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nathrix
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In some other interesting news and discoveries...let's discuss Astronomy.

 

With the Corona pandemic drowning out almost all other news, keeping space observations and discussions at a minimum, a very fast moving NEO (not a Tacx NEO smart trainer :ph34r:) discovered ONLY recently (28th of Dec 2019 to be exact - meanining there's NO record of it that we know of thus far), will pass earth at 0.6 au end of May this year (1 au = distance from earth to the sun).

 

Earth will move through it’s debris/tail field which is four times the size of Jupiter!! They worked out the last time this comet came round and visited

 was 6 thousand years ago...We're in for an interesting ride (literally a space ride) and should see and experience spectacular events.

 

Halley's Comet or Comet Halley, officially designated 1P/Halley, is a short-period comet visible from Earth every 75–76 years. Halley is the only known short-period comet that is regularly visible to the naked eye from Earth, and the only naked-eye comet that might appear twice in a human lifetime. Edit: The last time was 1986.

 

Update: been confirmed that it has broken up in seven pieces now as it is nearing our sun to sweep around it and cater pulled back into outer space.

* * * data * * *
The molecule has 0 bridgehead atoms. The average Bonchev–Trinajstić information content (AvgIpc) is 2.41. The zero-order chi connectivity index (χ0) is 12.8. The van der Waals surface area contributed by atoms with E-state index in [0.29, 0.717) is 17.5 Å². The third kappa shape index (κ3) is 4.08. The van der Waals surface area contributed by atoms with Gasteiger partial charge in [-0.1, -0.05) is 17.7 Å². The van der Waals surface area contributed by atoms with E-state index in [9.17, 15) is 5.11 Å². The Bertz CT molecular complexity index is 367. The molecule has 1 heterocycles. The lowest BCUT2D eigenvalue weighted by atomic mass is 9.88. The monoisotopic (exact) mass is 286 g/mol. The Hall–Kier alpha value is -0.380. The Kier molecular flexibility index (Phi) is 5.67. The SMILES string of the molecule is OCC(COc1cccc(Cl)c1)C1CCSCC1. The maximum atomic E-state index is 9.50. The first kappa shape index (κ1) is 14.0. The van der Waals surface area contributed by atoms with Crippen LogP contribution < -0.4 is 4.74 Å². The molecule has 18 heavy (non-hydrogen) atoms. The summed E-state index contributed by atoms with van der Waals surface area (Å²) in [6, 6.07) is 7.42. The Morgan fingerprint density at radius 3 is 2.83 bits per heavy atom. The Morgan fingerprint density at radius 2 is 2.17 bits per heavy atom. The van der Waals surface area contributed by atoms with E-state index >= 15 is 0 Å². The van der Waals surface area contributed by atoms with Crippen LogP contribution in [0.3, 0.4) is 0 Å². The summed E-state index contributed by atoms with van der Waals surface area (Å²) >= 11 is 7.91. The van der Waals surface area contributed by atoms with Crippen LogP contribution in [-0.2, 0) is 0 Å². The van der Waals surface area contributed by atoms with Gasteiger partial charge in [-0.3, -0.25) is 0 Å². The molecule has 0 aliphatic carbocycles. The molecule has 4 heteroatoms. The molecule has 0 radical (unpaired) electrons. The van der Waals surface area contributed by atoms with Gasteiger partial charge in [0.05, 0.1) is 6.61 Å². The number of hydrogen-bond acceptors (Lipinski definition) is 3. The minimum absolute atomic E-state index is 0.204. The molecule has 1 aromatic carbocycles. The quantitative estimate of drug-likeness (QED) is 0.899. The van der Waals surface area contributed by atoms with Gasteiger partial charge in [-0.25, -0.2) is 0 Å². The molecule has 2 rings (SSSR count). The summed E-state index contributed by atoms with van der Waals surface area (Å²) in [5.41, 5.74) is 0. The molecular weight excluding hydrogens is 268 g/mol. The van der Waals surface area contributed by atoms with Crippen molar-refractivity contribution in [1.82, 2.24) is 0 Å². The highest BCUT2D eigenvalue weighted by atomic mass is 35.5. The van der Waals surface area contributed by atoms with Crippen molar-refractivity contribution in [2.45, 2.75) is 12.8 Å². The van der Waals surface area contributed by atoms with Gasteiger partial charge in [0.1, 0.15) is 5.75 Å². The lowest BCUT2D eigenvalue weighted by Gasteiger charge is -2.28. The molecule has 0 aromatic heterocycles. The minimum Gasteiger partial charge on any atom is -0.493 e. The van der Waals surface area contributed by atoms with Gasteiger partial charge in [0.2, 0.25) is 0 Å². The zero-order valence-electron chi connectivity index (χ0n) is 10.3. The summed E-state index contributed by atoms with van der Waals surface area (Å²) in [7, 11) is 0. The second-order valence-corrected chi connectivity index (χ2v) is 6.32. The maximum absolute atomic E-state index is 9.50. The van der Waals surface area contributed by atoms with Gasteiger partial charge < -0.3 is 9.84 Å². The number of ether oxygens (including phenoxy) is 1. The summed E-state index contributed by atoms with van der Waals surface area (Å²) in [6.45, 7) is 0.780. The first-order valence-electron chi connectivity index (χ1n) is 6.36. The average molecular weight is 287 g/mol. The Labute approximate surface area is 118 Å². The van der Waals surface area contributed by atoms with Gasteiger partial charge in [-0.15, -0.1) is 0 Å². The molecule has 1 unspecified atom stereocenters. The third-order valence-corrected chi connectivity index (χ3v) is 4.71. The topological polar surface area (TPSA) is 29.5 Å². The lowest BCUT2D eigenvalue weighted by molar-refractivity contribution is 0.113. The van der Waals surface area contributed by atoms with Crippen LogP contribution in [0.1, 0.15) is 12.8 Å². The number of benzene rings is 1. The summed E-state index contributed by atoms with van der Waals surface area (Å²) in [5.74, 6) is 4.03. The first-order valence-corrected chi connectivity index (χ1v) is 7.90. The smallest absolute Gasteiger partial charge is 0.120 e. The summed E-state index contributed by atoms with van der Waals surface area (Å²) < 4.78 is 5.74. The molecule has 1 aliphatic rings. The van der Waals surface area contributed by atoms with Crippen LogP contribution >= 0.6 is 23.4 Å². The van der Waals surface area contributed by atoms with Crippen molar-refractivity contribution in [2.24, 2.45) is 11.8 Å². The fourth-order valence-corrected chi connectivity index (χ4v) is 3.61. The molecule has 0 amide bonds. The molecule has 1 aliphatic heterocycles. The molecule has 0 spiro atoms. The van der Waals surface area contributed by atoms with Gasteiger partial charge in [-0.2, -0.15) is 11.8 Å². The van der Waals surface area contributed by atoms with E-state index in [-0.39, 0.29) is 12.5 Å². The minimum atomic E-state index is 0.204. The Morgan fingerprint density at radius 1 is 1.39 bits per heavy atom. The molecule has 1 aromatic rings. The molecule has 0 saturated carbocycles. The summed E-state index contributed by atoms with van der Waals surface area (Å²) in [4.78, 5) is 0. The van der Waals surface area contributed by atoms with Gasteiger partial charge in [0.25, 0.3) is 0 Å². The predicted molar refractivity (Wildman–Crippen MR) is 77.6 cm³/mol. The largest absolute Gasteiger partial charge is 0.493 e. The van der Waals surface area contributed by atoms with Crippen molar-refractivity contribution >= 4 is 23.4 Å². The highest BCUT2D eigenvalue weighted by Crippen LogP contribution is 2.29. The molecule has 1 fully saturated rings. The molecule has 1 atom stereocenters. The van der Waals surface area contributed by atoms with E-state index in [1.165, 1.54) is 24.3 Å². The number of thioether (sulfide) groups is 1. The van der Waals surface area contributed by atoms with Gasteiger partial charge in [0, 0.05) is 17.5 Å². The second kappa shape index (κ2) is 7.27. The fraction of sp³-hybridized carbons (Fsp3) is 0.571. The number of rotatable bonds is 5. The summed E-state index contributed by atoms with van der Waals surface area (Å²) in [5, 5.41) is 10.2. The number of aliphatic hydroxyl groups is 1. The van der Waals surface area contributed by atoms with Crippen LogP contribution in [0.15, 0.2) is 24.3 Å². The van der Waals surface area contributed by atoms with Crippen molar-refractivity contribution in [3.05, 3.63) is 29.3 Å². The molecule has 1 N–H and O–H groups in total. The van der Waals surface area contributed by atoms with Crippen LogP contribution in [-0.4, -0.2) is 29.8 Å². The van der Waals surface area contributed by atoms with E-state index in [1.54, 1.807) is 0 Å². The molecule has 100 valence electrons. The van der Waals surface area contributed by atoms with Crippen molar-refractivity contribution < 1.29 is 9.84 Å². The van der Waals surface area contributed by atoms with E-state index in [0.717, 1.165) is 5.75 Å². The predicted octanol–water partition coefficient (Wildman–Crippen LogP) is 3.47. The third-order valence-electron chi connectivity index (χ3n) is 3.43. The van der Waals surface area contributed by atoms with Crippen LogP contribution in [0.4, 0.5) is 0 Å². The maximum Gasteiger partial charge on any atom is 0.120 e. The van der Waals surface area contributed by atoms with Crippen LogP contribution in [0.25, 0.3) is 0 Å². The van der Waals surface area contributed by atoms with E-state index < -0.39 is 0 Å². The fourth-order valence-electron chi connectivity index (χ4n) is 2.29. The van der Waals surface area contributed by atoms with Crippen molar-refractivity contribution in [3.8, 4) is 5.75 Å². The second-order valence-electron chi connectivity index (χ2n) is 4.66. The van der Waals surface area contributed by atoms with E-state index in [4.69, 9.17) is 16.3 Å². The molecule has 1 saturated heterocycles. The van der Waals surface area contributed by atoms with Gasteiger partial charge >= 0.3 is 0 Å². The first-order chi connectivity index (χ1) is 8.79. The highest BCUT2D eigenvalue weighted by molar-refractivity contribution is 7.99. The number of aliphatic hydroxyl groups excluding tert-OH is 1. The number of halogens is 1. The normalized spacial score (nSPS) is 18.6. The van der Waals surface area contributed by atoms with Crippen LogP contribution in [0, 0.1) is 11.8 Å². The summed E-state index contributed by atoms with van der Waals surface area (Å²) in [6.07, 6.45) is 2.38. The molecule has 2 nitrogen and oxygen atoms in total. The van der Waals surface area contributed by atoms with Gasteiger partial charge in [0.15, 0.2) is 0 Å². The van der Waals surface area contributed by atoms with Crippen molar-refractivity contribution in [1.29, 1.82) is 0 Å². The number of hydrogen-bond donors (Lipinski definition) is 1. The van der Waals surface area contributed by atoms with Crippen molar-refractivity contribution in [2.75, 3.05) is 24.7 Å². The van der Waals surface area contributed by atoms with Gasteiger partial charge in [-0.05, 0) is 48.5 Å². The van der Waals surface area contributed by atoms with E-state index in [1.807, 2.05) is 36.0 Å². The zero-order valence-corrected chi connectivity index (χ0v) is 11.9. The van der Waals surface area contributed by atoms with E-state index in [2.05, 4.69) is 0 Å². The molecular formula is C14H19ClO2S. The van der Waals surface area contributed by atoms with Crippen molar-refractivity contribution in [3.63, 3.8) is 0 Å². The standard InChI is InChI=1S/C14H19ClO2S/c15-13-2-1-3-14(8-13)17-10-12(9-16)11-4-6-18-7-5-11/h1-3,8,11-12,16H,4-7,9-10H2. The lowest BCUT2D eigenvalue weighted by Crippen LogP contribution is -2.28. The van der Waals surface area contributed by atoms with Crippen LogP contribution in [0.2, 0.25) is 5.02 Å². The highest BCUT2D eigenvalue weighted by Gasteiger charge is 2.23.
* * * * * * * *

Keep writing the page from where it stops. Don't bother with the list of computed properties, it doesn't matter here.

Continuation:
Edited by nathrix ® ©™
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In some other interesting news and discoveries...

 

With the Corona pandemic drowning out almost all other news, keeping space observations and discussions at a minimum, a very fast moving NEO (not a Tacx NEO smart trainer :ph34r:)discovered ONLY recently (28th of Dec 2019 to be exact - meanining there's NO record of it that we know of thus far), will pass earth at 0.6 au end of May this year (1 au = distance from earth to the sun).

 

Earth will move through it’s debris/tail field which is four times the size of Jupiter!! They worked out the last time this comet came round and visited

was 6 thousand years ago...We're in for an interesting ride (literally a space ride) and should see and experience spectacular events.

 

Halley's Comet or Comet Halley, officially designated 1P/Halley, is a short-period comet visible from Earth every 75–76 years. Halley is the only known short-period comet that is regularly visible to the naked eye from Earth, and the only naked-eye comet that might appear twice in a human lifetime. The last time was 1997.

 

Update: been confirmed that it has broken up in seven pieces now as it is nearing our sun to sweep around it and cater pulled back into outer space.

Halley’s Comet was last seen in 1986. I was

at veldskool in Graskop, when we were told about it.

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Ja no there's a bit of misinformation going on here. Halley's Comet was 1986. Comet Hale-Bopp was 1997.

 

It will pass Earth at a Minimum Orbit Intersection Distance of ‎0.063 AU, not 0.6 AU, which is approximately 116,855,706 km, or somewhere between the orbit of Mercury and the Sun.